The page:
Norvell, who has spent the majority of his coaching career the past three decades tutoring wide receivers, added five more to the Pack roster on Wednesday who combined to catch 48 touchdowns last year. “We wanted to add explosiveness, speed and agility at that position,” Norvell said.
Elijah Cooks (6-5, 215) caught 56 passes for 966 yards and 15 touchdowns last year at Atascadero (Calif.) High. Theo Goodwin (6-1, 182) caught 60 passes for 1,140 yards and 13 scores at Christian High in El Cajon, Calif. McLane Mannix (5-10, 178) caught 46 passes for 941 yards and a dozen scores for Midland (Texas) High. Ian Zamudio (5-9, 155) caught 24 passes for 358 yards and four touchdowns at Notre Dame High (Riverside, Calif,) and Tyson Williams (5-10, 190) caught 46 passes for 626 yard and four touchdowns at Dothan (Alabama) High, the same school that produced current Wolf Pack defensive lineman Malik Reed.
Williams, though, told the Dothan Eagle newspaper on Wednesday the Pack will move him to running back his sophomore year. The Wolf Pack didn’t sign a running back on Wednesday.
“The first year they want me to run in the slot (receiver) because they have a nice running back (senior James Butler) who should be in the NFL draft,” Williams told the Dothan Eagle. “After that I will be going straight to running back.”
Norvell says his new wide receivers could contribute right away. “I feel like a lot of these guys can come in and compete for us,” he said. “We are going to use a lot of receivers.”
Mannix’s father, Kevin Mannix, was a member of the Permian High football team of Odessa, Texas, in the late 1980s that was featured in the book and movie Friday Night Lights.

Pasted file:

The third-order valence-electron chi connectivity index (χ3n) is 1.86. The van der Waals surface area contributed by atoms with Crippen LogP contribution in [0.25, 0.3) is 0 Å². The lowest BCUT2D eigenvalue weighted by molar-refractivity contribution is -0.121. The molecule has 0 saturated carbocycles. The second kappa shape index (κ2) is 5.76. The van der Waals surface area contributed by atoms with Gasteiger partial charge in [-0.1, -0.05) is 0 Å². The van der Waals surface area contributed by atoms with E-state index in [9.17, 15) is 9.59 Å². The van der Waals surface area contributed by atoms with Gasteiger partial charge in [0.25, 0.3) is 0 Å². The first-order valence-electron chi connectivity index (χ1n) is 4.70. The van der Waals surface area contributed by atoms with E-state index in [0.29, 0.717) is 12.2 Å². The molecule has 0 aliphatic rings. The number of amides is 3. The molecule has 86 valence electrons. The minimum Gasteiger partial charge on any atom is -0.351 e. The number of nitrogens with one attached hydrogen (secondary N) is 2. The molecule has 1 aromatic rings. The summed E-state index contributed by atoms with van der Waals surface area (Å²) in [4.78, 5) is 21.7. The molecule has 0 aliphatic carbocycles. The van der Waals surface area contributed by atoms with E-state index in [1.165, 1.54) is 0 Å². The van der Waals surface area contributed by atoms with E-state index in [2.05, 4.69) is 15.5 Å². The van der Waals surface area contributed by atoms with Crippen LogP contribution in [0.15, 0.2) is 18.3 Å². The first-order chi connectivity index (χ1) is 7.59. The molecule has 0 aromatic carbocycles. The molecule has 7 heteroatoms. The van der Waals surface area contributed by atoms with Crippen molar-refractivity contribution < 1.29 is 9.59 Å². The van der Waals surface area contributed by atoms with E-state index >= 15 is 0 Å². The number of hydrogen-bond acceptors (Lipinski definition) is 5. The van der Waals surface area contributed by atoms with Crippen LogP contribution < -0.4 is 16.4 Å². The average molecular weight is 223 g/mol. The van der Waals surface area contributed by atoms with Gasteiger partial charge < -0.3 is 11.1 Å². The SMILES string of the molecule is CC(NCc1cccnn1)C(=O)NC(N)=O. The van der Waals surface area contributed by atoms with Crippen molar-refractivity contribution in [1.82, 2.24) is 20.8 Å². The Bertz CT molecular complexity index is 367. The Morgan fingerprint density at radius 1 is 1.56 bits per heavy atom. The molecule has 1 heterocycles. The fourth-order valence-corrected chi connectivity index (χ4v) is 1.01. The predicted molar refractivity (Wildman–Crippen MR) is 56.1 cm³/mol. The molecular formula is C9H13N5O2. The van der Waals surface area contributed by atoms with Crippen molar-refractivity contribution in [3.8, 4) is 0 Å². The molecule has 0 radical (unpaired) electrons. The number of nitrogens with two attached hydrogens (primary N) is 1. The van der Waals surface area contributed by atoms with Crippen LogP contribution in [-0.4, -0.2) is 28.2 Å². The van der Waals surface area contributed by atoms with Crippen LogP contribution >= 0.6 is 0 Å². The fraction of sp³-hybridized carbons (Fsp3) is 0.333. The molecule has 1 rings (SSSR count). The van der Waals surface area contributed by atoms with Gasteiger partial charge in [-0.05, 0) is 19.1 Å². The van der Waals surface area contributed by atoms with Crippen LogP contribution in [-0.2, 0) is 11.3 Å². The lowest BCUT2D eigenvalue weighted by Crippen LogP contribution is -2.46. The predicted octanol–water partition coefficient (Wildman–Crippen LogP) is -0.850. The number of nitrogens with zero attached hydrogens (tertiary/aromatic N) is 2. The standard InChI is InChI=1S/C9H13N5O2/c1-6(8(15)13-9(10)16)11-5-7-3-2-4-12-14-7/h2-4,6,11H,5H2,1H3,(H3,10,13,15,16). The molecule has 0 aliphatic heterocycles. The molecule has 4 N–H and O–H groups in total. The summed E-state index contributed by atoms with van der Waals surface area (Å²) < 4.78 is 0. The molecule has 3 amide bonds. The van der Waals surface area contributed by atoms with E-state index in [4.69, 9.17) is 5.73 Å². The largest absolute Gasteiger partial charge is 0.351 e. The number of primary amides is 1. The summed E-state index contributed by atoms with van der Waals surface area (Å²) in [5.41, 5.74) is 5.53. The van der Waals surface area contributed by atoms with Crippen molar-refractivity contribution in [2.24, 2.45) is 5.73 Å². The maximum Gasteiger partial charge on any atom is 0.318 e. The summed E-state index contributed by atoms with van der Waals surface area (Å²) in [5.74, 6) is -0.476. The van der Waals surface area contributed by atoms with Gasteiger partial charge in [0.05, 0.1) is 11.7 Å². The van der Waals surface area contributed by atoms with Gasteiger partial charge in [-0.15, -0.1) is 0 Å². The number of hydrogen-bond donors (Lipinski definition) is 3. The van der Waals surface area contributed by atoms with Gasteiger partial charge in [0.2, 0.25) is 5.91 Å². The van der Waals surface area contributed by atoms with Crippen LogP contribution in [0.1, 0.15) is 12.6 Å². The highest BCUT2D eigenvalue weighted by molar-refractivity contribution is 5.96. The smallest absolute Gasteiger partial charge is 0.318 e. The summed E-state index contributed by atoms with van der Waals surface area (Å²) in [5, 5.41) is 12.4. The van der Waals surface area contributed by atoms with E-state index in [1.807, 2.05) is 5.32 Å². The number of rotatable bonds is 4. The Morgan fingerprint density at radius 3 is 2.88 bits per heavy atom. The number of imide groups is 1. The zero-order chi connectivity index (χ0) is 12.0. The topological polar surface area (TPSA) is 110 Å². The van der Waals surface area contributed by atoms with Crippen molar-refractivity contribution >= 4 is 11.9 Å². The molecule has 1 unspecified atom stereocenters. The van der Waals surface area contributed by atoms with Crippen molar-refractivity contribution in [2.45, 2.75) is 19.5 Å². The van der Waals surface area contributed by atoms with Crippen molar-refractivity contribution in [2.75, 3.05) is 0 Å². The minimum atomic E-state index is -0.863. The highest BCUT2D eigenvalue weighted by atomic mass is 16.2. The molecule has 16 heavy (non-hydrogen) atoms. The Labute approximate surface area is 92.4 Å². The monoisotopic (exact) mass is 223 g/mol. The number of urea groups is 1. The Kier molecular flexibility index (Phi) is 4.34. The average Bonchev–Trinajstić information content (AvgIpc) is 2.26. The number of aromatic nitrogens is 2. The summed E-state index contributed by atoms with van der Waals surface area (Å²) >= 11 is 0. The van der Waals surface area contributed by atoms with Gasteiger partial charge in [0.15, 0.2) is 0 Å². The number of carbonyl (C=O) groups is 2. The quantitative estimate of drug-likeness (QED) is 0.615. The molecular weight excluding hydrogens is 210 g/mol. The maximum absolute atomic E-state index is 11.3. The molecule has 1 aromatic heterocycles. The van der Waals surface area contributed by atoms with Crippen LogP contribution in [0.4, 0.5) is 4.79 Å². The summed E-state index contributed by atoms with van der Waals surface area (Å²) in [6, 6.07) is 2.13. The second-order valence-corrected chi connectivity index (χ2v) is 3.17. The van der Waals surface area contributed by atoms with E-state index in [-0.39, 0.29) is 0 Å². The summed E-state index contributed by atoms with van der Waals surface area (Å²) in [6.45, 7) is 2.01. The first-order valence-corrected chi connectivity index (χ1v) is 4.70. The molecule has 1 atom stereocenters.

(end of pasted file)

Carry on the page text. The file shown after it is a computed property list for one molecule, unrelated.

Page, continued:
“He’s like Texas royalty,” Norvell said.
Mannix, who had three touchdown catches of 44, 57 and 49 yards this past season for Midland High in a 49-48 win over Permian, was committed to Vanderbilt before he chose the Wolf Pack.
“He was a great challenge for us,” Norvell said, “trying to lure him to Nevada after he committed to a SEC school. But, I think, our coaching staff just meshed well with his family.”
The offensive linemen the Pack added are Gray Davis (6-5, 302), of Parish Episcopal High in Dallas, Texas, Marshall Levins (6-6, 3-5), of Fullerton College, Anthony Palomares (6-4, 290), of Victor Valley (Calif.) High and Chase Windham (6-4, 260), of Vista Murrieta (Calif.) High.
“I just really felt at home there,” said Davis, who also had offers from Baylor, Bowling Green, New Mexico State and Texas State, among others. “I really meshed with the coaching staff and I think they are setting us up in a position to win. I think we can win the Mountain West very soon.”
The Wolf Pack, Norvell said, focused on adding athletic defensive backs. The five the Pack added on Wednesday are Arnold (6-1, 205) of Bishop Gorman, Brandon Brooks (6-3, 185) of Riverside (Calif.) College, Vosean Crumbie (6-1, 195), of Ventura (Calif.) College, Berdale Robins (5-9, 163), of Los Angeles High and Nephi Sewell (6-0, 190), of Desert Hills High in St. George, Utah.